11. It would be seen that if the assessee has a grievance that he was prevented by sufficient cause from making a return required by section 22; then, it is open to him to make an application under section 27, and get the ex part assessment made against him set aside. Now, in the instant case, the assessee was served with a notice under sub-section (2) of section 22 read with section 34(1) (a) of the Act. That notice required the assessee to furnish, within the period stated in the notice, a return, in the prescribed form and verified in the prescribed manner, of his total income. The assessee has not filed a return in response to this notice. The ground urged for not filing a return is that he did not receive the notice because he was not residing at the address at which the notice was served by affixing it to the premises. Now, this ground is a sufficient cause preventing the assessee within the meaning of the section for failure to file a return under section 22 of the Act. This case, therefore, in our view, falls within the purview of section 27 of Act. In fact, the assessee himself has made an application under section 27 of the Act. In these circumstances, in our view, the remedy available to the assessee was one under section 27, and when his application under section 27 was not allowed by the Income-tax Officer, then to proceed by way of an appeal against that order, raising the ground now sought to be raised before us. He has chosen not to follow that course. On the other hand, he remained absent on the dates fixed for hearing of the application under section 27, and has chosen to file an appeal under section 30(1). That appeal, as already stated, gets confined only to the quantum of income and quantum of tax determined. It was not open to the assessee to raise any other contention in that appeal as regards the validity of the order made under section 23(4) of the Act.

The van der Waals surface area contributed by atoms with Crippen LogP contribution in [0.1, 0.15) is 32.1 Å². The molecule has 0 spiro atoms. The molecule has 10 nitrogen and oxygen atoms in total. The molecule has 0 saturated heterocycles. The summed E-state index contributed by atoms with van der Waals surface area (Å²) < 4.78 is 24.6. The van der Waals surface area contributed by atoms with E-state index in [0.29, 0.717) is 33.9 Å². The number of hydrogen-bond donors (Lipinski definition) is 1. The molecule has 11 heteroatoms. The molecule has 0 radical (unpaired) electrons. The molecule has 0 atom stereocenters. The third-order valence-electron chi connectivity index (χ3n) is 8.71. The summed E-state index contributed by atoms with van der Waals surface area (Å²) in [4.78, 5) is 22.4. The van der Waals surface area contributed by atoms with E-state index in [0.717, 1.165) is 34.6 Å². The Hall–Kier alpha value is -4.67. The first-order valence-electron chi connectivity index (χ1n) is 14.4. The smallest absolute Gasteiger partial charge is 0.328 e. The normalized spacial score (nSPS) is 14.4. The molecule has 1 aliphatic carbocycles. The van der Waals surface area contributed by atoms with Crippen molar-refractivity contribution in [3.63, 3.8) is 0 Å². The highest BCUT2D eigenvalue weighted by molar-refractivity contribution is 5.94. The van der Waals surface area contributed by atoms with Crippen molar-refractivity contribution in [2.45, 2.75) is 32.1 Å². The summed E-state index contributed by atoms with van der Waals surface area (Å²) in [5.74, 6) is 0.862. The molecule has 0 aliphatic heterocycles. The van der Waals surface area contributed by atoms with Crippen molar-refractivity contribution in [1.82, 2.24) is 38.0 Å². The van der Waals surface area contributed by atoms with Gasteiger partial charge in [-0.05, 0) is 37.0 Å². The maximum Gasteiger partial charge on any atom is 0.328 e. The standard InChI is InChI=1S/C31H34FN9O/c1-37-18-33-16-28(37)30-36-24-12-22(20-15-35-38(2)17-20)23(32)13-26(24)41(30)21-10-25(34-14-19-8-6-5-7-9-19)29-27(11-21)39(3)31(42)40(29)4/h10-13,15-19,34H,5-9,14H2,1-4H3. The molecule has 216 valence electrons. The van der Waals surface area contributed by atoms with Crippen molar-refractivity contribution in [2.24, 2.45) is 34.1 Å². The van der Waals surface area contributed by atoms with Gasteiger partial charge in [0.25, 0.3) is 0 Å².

12. Mr. Bajaj argued before us that even though the assessee is debarred from contesting the propriety or validity of the assessment under section 23(4), the assessee is not debarred from challenging the validity of the general assessment. Here the assessee is not challenging the validity of the order made under section 23(4) of the Act, but is challenging the general validity of the assessment on the ground that the service of notice under section 22(2) read with section 34(1) (a) was not valid because it was made at a place other than the place the place where the assessee resides, and on the ground that the Act did not apply to him, because he was not a resident in the relevant assessment year in the taxable territories. This contention also has little force. We have already stated that the Tribunal has found as a fact that the assessee was residing in the taxable territories during the relevant assessment year, and also has found as a fact that the assessee was carrying on business at a place to which the notice under section 22(2) was addressed. The second contention also, therefore, should fail.

13. For the reasons stated above, our answer to the question reframed is in the affirmative. The assessee shall pay the costs of the Commissioner.

14. Question answered in the affirmative.